Strategic paddock management over summer and autumn will be crucial to protect valuable topsoil and crops in 2024.
Satellite imagery shows properties in the north east grainbelt could be particularly susceptible this year, with low levels of pasture coverage in some areas.
Commissioner of Soil and Land Conservation Melanie Strawbridge has called on landholders to maintain stubble and manage vulnerable land carefully to prevent soil erosion.
"A short growing season, below average rainfall and an early start to the 2023 harvest all point to conditions where cover is inadequate to prevent erosion," Dr Strawbridge said.
"Healthy soil is a property owners' primary asset and after years of managing and improving soil, now is the time to ensure it remains in place."
The Department of Primary Industries and Regional Development (DPIRD) Season 2023 webpages have articles on 'Managing stubble for wind erosion control in Western Australia' and 'Managing wind erosion in southern Western Australia'.
DPIRD research scientist Justin Laycock said planning was key to maintain at least 50 per cent groundcover through to the start of the 2024 growing season to stop soil from blowing away.
"Keeping more than 50pc vegetative cover will allow landholders to manage properties without fear of your soil blowing away," Mr Laycock said.
"For example, dry seeding next year will be less risky in a paddock with adequate groundcover than one with less cover, while stubble retention allows summer weeds to be eliminated rather than maintained to protect the soil from strong erosive winds."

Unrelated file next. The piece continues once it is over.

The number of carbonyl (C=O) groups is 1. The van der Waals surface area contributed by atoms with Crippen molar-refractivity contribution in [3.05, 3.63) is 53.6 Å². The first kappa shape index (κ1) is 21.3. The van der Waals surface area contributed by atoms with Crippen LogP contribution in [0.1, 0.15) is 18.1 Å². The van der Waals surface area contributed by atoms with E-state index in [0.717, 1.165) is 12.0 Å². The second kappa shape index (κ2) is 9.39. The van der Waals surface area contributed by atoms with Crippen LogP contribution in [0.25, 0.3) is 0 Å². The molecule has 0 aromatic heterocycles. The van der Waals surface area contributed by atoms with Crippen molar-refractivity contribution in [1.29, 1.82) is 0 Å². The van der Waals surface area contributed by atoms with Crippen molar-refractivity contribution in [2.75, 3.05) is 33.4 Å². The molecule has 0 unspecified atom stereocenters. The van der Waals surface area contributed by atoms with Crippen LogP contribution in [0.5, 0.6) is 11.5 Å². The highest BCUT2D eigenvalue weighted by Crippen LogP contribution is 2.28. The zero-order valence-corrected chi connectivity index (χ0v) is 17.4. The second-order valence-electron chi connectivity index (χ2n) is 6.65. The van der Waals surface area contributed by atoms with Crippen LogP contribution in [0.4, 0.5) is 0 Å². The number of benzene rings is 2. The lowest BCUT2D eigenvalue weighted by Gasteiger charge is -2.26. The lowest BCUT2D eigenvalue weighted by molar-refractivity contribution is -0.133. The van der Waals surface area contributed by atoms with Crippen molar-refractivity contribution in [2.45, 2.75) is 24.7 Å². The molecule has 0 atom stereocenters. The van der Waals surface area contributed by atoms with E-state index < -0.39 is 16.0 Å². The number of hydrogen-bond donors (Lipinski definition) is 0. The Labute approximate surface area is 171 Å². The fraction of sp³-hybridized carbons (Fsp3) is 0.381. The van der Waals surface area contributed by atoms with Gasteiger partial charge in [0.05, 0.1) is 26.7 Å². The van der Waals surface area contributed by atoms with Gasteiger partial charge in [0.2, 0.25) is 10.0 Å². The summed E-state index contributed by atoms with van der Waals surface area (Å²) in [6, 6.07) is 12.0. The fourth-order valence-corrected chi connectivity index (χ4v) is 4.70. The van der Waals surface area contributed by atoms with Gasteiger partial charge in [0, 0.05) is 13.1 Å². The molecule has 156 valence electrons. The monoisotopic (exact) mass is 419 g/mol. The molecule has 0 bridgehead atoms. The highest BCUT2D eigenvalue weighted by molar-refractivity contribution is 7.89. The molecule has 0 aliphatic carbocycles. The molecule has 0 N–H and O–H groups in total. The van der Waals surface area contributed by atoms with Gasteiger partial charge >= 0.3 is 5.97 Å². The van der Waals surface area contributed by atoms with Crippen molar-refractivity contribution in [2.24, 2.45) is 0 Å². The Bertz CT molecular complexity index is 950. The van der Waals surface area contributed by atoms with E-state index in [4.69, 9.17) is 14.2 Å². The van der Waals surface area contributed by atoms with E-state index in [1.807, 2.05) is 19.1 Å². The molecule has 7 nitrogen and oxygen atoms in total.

Stubble of 1.5 tonnes per hectare from a wheat crop yielding 750 kilograms per hectare should provide adequate cover, while farmers can also lay the stubble over to estimate the proportion of bare soil to determine the percentage of coverage.
Options to reduce the risk of soil erosion include keeping stock off paddocks with low cover by confinement feeding, agisting or selling stock before paddocks and stock lose condition.
It is important to limit vehicle movements in susceptible paddocks and protecting small bare areas that could lead to larger soil blowouts, such as sheep camps, around gateways and laneways, by applying clay, gravel, straw or a binding spray.
There are additional benefits from retaining stubble, including improved rainfall infiltration, reduced soil water loss, improved soil organic matter and soil structure, as well as protecting seedlings from sand blasting in the new season.
Mr Laycock said landholders considering grazing stubbles would be wise to examine the longer-term impact on paddocks carefully.
"Sheep only eat about six per cent of stubbles and with more efficient harvesting techniques and weed control, stubble paddocks contain less nutritional value these days," he said.
"We recommend managing grazing to retain at least 600 kilograms per hectare of dry matter on pasture paddocks to prevent soil erosion.
"Feed budgeting will be essential to help manage pasture cover and livestock health."
Landholders are also encouraged to delay soil amelioration activities until the soil is moist, to reduce soil disturbance and the erosion risk.
p More information: Go to agric.wa.gov.au.
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